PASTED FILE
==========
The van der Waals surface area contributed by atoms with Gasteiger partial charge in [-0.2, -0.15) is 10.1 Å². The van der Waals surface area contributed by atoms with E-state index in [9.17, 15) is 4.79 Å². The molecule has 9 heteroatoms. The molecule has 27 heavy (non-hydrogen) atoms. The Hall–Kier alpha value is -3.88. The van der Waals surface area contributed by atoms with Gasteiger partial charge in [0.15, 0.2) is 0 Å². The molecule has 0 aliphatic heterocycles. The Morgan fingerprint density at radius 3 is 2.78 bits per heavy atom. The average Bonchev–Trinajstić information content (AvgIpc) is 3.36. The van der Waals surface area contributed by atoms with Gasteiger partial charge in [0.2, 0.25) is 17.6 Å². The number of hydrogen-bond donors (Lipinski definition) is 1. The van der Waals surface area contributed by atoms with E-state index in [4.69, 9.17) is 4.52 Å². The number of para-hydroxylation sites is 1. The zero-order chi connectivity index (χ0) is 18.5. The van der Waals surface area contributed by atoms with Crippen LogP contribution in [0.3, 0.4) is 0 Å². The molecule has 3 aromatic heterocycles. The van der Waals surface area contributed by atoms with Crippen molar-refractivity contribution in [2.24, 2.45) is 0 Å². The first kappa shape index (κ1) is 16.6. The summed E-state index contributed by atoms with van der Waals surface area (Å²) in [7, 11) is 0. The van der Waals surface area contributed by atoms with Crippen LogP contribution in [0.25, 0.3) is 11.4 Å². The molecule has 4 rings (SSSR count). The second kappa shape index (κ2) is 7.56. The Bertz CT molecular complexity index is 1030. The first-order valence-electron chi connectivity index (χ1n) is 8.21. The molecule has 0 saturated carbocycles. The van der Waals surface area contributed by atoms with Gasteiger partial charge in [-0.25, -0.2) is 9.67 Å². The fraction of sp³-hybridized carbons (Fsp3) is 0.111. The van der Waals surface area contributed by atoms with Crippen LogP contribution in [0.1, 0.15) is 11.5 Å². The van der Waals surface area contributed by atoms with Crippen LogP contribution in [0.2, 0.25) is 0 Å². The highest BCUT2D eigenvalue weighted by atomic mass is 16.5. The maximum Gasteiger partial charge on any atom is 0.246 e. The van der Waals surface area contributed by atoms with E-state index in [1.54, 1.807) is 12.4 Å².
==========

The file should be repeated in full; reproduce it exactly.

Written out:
The van der Waals surface area contributed by atoms with Gasteiger partial charge in [-0.2, -0.15) is 10.1 Å². The van der Waals surface area contributed by atoms with E-state index in [9.17, 15) is 4.79 Å². The molecule has 9 heteroatoms. The molecule has 27 heavy (non-hydrogen) atoms. The Hall–Kier alpha value is -3.88. The van der Waals surface area contributed by atoms with Gasteiger partial charge in [0.15, 0.2) is 0 Å². The molecule has 0 aliphatic heterocycles. The Morgan fingerprint density at radius 3 is 2.78 bits per heavy atom. The average Bonchev–Trinajstić information content (AvgIpc) is 3.36. The van der Waals surface area contributed by atoms with Gasteiger partial charge in [0.2, 0.25) is 17.6 Å². The number of hydrogen-bond donors (Lipinski definition) is 1. The van der Waals surface area contributed by atoms with E-state index in [4.69, 9.17) is 4.52 Å². The number of para-hydroxylation sites is 1. The zero-order chi connectivity index (χ0) is 18.5. The van der Waals surface area contributed by atoms with Crippen LogP contribution in [0.3, 0.4) is 0 Å². The molecule has 3 aromatic heterocycles. The van der Waals surface area contributed by atoms with Crippen molar-refractivity contribution in [2.24, 2.45) is 0 Å². The first kappa shape index (κ1) is 16.6. The summed E-state index contributed by atoms with van der Waals surface area (Å²) in [7, 11) is 0. The van der Waals surface area contributed by atoms with Crippen LogP contribution in [0.25, 0.3) is 11.4 Å². The molecule has 4 rings (SSSR count). The second kappa shape index (κ2) is 7.56. The Bertz CT molecular complexity index is 1030. The first-order valence-electron chi connectivity index (χ1n) is 8.21. The molecule has 0 saturated carbocycles. The van der Waals surface area contributed by atoms with Gasteiger partial charge in [-0.25, -0.2) is 9.67 Å². The fraction of sp³-hybridized carbons (Fsp3) is 0.111. The van der Waals surface area contributed by atoms with Crippen LogP contribution in [0.1, 0.15) is 11.5 Å². The van der Waals surface area contributed by atoms with Crippen LogP contribution in [0.2, 0.25) is 0 Å². The highest BCUT2D eigenvalue weighted by atomic mass is 16.5. The maximum Gasteiger partial charge on any atom is 0.246 e. The van der Waals surface area contributed by atoms with E-state index in [1.54, 1.807) is 12.4 Å².